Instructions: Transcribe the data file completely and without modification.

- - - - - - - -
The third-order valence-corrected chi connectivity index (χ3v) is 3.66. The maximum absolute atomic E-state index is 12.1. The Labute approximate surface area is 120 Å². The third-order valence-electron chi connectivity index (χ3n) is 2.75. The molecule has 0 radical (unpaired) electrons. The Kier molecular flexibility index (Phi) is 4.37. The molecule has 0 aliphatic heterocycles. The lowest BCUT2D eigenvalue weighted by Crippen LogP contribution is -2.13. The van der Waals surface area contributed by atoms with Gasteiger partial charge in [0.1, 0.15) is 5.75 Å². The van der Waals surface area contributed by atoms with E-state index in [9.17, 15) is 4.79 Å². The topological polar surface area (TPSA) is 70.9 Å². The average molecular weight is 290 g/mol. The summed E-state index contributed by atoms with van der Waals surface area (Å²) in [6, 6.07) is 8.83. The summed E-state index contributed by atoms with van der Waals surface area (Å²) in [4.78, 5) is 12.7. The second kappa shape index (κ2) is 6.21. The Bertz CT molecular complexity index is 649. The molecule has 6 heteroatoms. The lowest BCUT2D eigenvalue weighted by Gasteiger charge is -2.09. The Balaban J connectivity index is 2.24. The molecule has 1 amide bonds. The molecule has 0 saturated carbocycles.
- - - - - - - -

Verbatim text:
The third-order valence-corrected chi connectivity index (χ3v) is 3.66. The maximum absolute atomic E-state index is 12.1. The Labute approximate surface area is 120 Å². The third-order valence-electron chi connectivity index (χ3n) is 2.75. The molecule has 0 radical (unpaired) electrons. The Kier molecular flexibility index (Phi) is 4.37. The molecule has 0 aliphatic heterocycles. The lowest BCUT2D eigenvalue weighted by Crippen LogP contribution is -2.13. The van der Waals surface area contributed by atoms with Gasteiger partial charge in [0.1, 0.15) is 5.75 Å². The van der Waals surface area contributed by atoms with E-state index in [9.17, 15) is 4.79 Å². The topological polar surface area (TPSA) is 70.9 Å². The average molecular weight is 290 g/mol. The summed E-state index contributed by atoms with van der Waals surface area (Å²) in [6, 6.07) is 8.83. The summed E-state index contributed by atoms with van der Waals surface area (Å²) in [4.78, 5) is 12.7. The second kappa shape index (κ2) is 6.21. The Bertz CT molecular complexity index is 649. The molecule has 6 heteroatoms. The lowest BCUT2D eigenvalue weighted by Gasteiger charge is -2.09. The Balaban J connectivity index is 2.24. The molecule has 1 amide bonds. The molecule has 0 saturated carbocycles.